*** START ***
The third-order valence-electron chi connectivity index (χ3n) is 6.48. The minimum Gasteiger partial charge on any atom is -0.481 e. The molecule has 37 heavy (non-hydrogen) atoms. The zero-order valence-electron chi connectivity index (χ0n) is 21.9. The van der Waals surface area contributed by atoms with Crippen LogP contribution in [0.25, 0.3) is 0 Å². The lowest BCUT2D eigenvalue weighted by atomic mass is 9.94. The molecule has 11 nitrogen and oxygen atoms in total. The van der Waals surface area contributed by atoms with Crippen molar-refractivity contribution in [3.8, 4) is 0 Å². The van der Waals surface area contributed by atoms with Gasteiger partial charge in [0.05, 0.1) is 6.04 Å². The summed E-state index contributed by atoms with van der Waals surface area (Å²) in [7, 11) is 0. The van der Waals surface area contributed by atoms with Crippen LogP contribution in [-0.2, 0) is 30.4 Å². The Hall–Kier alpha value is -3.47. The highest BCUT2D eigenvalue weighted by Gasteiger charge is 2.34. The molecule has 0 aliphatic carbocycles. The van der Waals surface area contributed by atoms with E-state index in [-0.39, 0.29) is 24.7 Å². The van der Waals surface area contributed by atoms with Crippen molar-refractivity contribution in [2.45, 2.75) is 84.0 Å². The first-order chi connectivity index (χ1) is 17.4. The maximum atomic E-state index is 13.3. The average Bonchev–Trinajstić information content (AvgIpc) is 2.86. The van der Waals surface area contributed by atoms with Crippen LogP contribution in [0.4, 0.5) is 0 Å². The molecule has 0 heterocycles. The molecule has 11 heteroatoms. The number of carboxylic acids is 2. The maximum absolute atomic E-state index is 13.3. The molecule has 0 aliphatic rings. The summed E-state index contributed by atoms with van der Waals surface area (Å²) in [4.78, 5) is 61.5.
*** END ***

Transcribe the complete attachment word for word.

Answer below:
The third-order valence-electron chi connectivity index (χ3n) is 6.48. The minimum Gasteiger partial charge on any atom is -0.481 e. The molecule has 37 heavy (non-hydrogen) atoms. The zero-order valence-electron chi connectivity index (χ0n) is 21.9. The van der Waals surface area contributed by atoms with Crippen LogP contribution in [0.25, 0.3) is 0 Å². The lowest BCUT2D eigenvalue weighted by atomic mass is 9.94. The molecule has 11 nitrogen and oxygen atoms in total. The van der Waals surface area contributed by atoms with Crippen molar-refractivity contribution in [3.8, 4) is 0 Å². The van der Waals surface area contributed by atoms with Gasteiger partial charge in [0.05, 0.1) is 6.04 Å². The summed E-state index contributed by atoms with van der Waals surface area (Å²) in [7, 11) is 0. The van der Waals surface area contributed by atoms with Crippen LogP contribution in [-0.2, 0) is 30.4 Å². The Hall–Kier alpha value is -3.47. The highest BCUT2D eigenvalue weighted by Gasteiger charge is 2.34. The molecule has 0 aliphatic carbocycles. The van der Waals surface area contributed by atoms with E-state index in [-0.39, 0.29) is 24.7 Å². The van der Waals surface area contributed by atoms with Crippen molar-refractivity contribution in [2.45, 2.75) is 84.0 Å². The first-order chi connectivity index (χ1) is 17.4. The maximum atomic E-state index is 13.3. The average Bonchev–Trinajstić information content (AvgIpc) is 2.86. The van der Waals surface area contributed by atoms with Crippen LogP contribution in [0.4, 0.5) is 0 Å². The molecule has 0 heterocycles. The molecule has 11 heteroatoms. The number of carboxylic acids is 2. The maximum absolute atomic E-state index is 13.3. The molecule has 0 aliphatic rings. The summed E-state index contributed by atoms with van der Waals surface area (Å²) in [4.78, 5) is 61.5.